Intercultural Peacebuilding students and their friends were sent to a “galaxy far, far away” on the night of Feb. 5th. The opening social for the David O. McKay Center sought to teach the attendees about internship opportunities and mutual respect for all. Each “planet” presented an activity which taught different peacemaking skills at the McKay Foyer.
Peacebuilding professor Shemaina Miller welcomed the students to “Jedi Boot Camp” as she explained the purpose of the event. She took a moment to acknowledge the land the group was meeting on as Hawaiian land, and “how grateful we all are to be in Laie, and knowing that it was a place of refuge way back before any of us were here, and even before these buildings were here. This land has always been sacred and special.”
Miller introduced the other peacebuilding professors as “Jedi Masters.” Among the masters was a guest, Professor David Pulsipher. Pulsipher is a professor and president of the Faculty Association at BYU-Idaho. He had been teaching at BYUH for the winter semester, specializing in classes about nonviolence and the Latter-day Saint faith in peacebuilding.
“Each of us have different experiences in peacebuilding,” Miller said. “I want to acknowledge that we’re grateful for you, [the students].”
After finishing introductions, Miller turned the time over to Pulsipher, who began his speech by talking about how all the people of the world are living at a remarkable time. “This is such a remarkable moment in world history,” he said. “I’m a historian, and I think that if you want to be anywhere right now where things are happening, the peacebuilding program is the place to be.
“As a historian, I often think, ‘wouldn’t it have been great to be on the ground at this moment? At the moment Benjamin Franklin flew his kite and he proved electricity is in the atmosphere.’ And if you think about electricity, electricity is something that has always existed, but gradually over time, Benjamin Franklin and others began to understand what it really was.”
Pulsipher continued by talking about how life-changing it would have been for him to be at one of those events. He spoke of the discovery by Benjamin Franklin, and how brilliant minds like Alessandro Volta, Michael Faraday and Thomas Edison worked to perfect it. He remarked how now, entire cities use electric lights.
He ended his opening remarks quoting Gandhi. “I study nonviolence. One of my great heroes is Mohandas (Mahatma) Gandhi. Gandhi thought himself a scientist. In fact, when he wrote his autobiography, he called his work ‘his experiments with truth.’ He saw himself as trying out things and figuring out how they worked in the field of nonviolent action. Peacebuilding is ultimately a means to see the power of love.”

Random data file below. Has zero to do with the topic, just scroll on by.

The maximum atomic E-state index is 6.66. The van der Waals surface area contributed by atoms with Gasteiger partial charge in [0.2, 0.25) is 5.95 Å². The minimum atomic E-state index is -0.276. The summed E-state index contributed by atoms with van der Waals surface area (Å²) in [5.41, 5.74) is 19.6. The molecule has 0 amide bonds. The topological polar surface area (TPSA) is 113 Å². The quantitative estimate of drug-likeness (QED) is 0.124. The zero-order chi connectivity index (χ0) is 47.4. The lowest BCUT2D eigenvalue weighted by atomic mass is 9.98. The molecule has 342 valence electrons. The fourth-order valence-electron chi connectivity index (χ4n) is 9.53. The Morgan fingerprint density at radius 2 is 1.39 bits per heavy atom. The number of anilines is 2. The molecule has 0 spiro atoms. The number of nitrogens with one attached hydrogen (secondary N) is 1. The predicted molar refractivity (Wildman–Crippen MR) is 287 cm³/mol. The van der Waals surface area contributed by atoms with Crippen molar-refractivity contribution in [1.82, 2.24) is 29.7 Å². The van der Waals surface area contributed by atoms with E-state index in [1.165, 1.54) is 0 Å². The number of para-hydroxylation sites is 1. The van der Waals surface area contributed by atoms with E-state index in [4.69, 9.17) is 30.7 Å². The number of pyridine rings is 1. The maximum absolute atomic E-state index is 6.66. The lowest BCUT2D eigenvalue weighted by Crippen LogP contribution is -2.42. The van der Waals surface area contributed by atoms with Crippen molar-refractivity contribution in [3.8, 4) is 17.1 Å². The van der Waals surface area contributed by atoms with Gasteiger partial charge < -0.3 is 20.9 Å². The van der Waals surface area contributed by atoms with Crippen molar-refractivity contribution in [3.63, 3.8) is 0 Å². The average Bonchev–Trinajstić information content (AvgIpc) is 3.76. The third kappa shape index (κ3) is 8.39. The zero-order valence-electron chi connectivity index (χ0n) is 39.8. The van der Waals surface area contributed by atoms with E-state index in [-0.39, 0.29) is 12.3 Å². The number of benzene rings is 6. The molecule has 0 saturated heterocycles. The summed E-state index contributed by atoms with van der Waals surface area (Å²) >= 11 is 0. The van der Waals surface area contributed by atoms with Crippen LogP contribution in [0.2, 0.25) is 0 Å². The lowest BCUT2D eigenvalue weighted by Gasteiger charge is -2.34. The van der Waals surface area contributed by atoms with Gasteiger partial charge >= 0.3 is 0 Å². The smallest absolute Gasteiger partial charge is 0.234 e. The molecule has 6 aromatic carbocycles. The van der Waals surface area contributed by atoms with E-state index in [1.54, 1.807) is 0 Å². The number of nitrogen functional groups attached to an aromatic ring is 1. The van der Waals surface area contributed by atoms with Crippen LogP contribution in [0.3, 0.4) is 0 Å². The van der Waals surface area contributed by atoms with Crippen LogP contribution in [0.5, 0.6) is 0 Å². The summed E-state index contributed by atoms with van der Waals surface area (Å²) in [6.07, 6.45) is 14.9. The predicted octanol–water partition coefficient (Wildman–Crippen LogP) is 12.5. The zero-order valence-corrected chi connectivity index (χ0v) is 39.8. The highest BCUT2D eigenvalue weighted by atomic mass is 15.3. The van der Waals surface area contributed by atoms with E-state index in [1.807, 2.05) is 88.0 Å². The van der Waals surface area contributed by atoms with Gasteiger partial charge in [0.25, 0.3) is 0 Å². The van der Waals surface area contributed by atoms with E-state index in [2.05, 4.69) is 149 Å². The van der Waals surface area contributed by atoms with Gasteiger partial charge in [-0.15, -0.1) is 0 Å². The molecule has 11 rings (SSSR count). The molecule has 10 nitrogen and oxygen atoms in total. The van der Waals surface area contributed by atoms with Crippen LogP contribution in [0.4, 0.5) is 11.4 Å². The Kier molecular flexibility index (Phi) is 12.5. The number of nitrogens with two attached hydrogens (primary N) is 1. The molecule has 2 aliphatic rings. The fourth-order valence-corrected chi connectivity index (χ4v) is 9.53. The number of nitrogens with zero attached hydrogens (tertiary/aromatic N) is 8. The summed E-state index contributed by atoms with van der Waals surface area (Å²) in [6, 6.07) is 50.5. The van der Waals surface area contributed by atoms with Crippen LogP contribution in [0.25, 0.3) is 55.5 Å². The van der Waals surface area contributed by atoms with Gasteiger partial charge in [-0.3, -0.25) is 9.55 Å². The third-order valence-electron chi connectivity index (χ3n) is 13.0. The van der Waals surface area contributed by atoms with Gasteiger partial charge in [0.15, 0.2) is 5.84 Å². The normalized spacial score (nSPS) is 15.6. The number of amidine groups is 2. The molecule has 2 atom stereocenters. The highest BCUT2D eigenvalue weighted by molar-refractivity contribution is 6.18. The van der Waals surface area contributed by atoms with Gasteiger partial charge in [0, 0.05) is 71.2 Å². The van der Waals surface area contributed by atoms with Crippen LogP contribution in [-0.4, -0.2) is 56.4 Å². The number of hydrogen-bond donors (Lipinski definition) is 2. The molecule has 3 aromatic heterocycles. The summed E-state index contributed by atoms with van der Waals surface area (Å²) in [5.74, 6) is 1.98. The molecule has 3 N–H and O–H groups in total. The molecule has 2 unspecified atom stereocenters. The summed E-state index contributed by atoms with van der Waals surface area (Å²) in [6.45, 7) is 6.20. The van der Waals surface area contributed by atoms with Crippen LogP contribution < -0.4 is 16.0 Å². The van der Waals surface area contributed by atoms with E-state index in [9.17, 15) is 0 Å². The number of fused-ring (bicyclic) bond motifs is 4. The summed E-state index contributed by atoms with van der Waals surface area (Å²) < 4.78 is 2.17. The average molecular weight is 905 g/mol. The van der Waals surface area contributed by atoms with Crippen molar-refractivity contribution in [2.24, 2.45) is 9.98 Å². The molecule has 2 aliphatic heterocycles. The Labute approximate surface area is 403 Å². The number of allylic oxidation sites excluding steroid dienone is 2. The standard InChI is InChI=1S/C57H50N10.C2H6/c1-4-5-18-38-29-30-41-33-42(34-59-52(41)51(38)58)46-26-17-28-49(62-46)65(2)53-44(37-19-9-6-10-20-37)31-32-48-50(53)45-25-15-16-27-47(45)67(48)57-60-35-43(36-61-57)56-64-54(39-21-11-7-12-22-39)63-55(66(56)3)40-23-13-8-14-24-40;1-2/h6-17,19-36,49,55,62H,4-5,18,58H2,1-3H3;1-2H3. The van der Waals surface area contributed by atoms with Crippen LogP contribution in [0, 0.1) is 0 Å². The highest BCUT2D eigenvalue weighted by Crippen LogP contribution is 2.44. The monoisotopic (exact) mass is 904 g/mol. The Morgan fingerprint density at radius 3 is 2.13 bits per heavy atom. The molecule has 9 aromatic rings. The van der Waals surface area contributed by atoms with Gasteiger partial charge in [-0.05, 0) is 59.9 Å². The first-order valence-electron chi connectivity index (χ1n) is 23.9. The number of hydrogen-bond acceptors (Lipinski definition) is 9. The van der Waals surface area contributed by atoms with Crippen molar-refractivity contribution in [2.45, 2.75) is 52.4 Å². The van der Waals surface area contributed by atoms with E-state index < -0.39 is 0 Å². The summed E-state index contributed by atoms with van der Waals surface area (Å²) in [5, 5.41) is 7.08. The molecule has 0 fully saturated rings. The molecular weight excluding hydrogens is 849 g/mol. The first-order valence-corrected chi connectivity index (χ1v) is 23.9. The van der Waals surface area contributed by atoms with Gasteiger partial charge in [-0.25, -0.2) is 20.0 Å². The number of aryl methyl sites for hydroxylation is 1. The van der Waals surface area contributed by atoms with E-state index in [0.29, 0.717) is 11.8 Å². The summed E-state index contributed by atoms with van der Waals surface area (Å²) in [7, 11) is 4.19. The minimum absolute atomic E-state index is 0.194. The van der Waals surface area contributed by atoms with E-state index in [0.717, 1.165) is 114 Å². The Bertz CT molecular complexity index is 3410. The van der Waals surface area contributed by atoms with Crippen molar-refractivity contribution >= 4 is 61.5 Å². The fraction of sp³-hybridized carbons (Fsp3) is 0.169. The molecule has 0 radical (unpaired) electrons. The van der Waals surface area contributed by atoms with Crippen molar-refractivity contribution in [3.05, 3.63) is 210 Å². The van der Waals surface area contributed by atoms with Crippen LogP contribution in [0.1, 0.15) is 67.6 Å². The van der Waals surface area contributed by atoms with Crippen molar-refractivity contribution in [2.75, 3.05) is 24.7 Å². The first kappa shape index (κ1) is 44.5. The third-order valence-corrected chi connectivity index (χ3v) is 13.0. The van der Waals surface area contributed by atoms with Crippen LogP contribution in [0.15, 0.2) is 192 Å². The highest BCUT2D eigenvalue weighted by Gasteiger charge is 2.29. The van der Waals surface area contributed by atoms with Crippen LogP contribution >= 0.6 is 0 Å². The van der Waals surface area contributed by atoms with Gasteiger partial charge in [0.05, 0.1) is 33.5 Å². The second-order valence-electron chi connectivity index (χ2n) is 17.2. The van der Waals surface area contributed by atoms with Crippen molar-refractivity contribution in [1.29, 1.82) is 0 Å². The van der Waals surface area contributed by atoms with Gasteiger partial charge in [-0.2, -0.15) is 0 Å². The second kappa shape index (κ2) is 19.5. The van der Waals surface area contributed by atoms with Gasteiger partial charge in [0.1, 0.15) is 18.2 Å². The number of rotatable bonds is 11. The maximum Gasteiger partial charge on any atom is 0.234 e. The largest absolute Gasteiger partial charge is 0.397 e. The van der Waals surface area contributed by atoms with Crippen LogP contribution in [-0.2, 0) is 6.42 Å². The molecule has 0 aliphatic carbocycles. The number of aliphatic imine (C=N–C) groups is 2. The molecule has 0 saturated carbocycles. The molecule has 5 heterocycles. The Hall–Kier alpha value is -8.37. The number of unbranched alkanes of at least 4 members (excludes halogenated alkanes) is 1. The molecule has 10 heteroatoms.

Pulsipher finished his speech, followed by a round of applause. Miller explained the different stations for the social, which were represented by planets from the Star Wars galaxy, such as Tatooine, Kashyyyk, and Naboo. Students were told they were “padawans,” the name for Jedi apprentices in the Star Wars movies.
They were instructed to go to the desk in the McKay Foyer to get their “intergalactic passport,” which would be stamped with a sticker for each station visited. The passport could then be redeemed at the end of the night for free ice cream.
At the Arbinger Institute station, students were shown the different career and internship opportunities peacebuilding could give them. With the Imperial March playing in the background, David Whippy, a visiting professor from Fiji, answered any questions about internships in locations such as Oregon, Singapore, Arizona, and Jordan.
One of the more popular parts of the social was the Planet Kashyyk station, where the only thing they needed to do for a sticker was pose for a photo with a cutout of Chewbacca. Other stations included Tatooine, where students would have to mediate to resolve conflicts between farmers and Jawas and fight like a princess.
Lead by Miller, who also teaches women’s self-defense, the station had the goal of empowering each participant with the knowledge of how to stand up for themselves and confidently say no.
Annette Jisu Shin, a freshman from New York majoring in psychology, attended the event. According to Shin, “the social was really creative. The Star Wars music, decorations and everything else made it really fun for everybody there. I really liked the mediation program on Tatooine. It really put into perspective how hard solving conflicts can be.”